Discovery turns ideas about protein packing of DNA upside down

Some pieces of human DNA are tightly wrapped in a jacket of proteins. Intended to turn off genes, was the prevailing idea in science. Rotterdam researchers now uncover a new function of protein packaging in Nature Cell Biology. ‘This is huge.’

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Dr. Nitika Taneja has dedicated over a decade to studying chromatin: a way of packaging our DNA by small proteins called histones. Only five years after starting her own lab, Taneja already knows how to shake up the field considerably. The current consensus in science is: the function of a type of chromatin called heterochromatin is to tightly pack genes and thus silence them. In Nature Cell Biology, Taneja and her team now present a series of experiments that turn this idea about heterochromatin on its head.


The Rotterdam scientists discovered that heterochromatin also acts as a protective layer during DNA replication prior to cell division. Specifically, heterochromatin is formed when replication grinds to a halt, such as when there are not enough building blocks to make new DNA strands, Taneja and her colleagues discovered. Scientists call this replication stress. ‘The tight heterochromatin packing acts as a protective layer that prevents DNA from being damaged during replication stress,’ Taneja explained. Once replication stress subsides and the DNA copying process can resume, the heterochromatin packing is removed.

Nitika Taneja (middle) and her team members PhD student Calvin Lo (left) and postdoc Vincent Gaggioli (right).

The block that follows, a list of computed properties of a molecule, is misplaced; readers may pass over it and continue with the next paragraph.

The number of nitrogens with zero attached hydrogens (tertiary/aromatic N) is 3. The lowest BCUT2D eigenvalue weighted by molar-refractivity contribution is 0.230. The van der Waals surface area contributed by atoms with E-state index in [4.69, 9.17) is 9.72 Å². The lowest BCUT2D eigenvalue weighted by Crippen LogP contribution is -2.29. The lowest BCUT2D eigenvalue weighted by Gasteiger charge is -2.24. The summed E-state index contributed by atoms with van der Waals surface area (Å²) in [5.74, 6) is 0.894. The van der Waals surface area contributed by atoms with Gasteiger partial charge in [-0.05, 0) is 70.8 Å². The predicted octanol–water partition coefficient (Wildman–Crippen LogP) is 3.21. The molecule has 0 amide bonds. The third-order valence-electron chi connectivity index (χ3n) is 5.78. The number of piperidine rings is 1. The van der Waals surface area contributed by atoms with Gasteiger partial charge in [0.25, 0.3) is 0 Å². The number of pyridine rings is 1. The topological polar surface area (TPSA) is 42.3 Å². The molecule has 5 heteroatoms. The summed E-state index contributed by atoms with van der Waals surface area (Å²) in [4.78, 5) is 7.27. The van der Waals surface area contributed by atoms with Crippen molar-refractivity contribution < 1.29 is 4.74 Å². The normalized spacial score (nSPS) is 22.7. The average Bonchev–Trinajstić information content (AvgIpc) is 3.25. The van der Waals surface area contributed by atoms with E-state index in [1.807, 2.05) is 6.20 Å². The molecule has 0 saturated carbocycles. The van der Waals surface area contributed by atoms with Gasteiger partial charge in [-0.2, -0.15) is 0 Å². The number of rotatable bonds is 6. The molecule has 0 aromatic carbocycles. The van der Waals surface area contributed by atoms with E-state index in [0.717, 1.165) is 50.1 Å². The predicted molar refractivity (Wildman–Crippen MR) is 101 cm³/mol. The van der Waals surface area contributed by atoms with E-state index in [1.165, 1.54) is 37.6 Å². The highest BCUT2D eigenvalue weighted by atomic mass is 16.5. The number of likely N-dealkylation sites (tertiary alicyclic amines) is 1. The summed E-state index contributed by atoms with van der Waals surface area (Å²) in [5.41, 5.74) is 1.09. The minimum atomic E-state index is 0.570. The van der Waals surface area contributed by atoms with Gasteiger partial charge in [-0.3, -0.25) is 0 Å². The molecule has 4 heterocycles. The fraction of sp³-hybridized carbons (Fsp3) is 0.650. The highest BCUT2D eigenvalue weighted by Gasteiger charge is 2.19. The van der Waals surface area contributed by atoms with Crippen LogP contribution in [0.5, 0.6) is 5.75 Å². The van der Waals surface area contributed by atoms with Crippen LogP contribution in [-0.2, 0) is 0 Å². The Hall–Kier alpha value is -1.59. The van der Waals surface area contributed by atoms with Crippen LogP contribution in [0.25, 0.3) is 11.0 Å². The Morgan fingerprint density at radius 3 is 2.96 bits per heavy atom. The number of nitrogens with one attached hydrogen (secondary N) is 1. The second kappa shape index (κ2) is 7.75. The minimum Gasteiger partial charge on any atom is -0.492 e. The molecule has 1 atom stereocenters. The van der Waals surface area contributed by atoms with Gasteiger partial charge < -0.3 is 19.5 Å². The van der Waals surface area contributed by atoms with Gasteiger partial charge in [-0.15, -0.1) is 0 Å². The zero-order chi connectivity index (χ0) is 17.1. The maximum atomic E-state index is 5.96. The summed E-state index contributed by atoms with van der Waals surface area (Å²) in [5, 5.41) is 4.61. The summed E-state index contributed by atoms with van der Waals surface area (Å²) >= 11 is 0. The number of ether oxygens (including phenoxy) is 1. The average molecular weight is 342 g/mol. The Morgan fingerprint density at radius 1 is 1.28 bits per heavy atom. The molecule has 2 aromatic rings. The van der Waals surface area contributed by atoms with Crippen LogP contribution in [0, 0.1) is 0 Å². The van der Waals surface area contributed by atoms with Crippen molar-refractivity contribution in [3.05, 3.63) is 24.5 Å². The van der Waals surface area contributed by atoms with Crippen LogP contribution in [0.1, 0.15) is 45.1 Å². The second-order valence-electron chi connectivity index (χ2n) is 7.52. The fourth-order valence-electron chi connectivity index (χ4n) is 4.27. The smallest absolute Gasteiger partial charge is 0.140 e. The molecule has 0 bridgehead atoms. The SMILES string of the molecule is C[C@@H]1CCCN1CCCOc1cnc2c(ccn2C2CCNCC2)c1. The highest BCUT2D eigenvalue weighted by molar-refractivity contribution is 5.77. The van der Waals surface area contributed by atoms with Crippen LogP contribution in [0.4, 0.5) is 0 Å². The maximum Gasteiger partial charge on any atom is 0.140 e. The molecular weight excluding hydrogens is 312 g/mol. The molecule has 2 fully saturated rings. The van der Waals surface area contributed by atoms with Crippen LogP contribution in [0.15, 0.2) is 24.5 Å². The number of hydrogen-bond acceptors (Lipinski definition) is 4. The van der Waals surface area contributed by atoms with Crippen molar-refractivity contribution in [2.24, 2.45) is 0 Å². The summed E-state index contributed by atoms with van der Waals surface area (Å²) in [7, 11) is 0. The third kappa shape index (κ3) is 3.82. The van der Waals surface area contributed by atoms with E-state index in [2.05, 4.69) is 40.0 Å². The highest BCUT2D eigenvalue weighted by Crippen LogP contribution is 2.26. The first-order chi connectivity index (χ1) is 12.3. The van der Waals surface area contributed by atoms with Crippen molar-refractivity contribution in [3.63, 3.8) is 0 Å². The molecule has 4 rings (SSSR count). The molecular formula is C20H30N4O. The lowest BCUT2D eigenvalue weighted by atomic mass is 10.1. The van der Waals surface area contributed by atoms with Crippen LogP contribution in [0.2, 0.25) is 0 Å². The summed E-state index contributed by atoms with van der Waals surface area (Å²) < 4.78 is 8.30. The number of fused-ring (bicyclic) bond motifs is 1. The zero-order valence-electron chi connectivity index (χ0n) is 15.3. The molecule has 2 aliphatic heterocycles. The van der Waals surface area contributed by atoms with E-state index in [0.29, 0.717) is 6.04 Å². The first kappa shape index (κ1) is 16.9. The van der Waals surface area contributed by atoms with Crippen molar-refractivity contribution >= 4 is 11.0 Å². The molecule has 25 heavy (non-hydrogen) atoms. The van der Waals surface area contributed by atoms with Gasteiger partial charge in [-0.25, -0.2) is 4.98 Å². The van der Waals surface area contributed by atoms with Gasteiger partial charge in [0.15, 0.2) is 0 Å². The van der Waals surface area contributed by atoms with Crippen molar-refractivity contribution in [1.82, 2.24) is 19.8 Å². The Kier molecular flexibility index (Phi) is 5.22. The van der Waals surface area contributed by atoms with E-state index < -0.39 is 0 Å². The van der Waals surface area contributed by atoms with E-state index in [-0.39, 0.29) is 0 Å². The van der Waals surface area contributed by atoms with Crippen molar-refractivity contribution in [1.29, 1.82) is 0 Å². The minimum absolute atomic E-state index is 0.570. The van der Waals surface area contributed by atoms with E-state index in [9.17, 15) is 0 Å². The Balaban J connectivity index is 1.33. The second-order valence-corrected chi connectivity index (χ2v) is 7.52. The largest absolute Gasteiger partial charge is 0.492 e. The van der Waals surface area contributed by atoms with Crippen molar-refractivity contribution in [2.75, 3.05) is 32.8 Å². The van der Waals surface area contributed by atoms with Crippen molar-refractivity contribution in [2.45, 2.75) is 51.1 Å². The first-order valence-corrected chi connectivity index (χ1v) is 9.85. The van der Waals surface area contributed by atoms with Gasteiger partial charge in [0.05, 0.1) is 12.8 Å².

This new function of heterochromatin is important. It is new fundamental knowledge about how the human body works, and could also potentially play a role in cancer treatments. In fact, Taneja and colleagues saw that cancer cells that have more heterochromatin are less sensitive to certain forms of chemotherapy.

‘Chemotherapy works by inhibiting DNA replication. That works poorly when the replicating DNA is protected by heterochromatin,’ Taneja explained. ‘Now that we know how heterochromatin is formed and broken down at replicating DNA under stress, we see opportunities to remove heterochromatin in cancer cells and thereby make them sensitive to chemotherapy again,’ Taneja said. Initial experiments indeed show that this is possible.

For herself and her international peers, the discovery of the new function of chromatin is an eye-opener, Taneja says. One of the figureheads in her field, Prof. Susan Gasser, even wrote an article about it in Nature Cell Biology. Taneja: ‘This is huge. I expect a greater understanding of heterochromatin to be revealed as a protective layer for DNA, in the coming years.’


To make chromatin visible, Taneja and her team used a technique they developed themselves and patented. It’s called ChromStretch and succeeds in making chromatin visible at the single molecular level.

This study was supported by the ERC and VIDI funds to Dr. Nitika Taneja.

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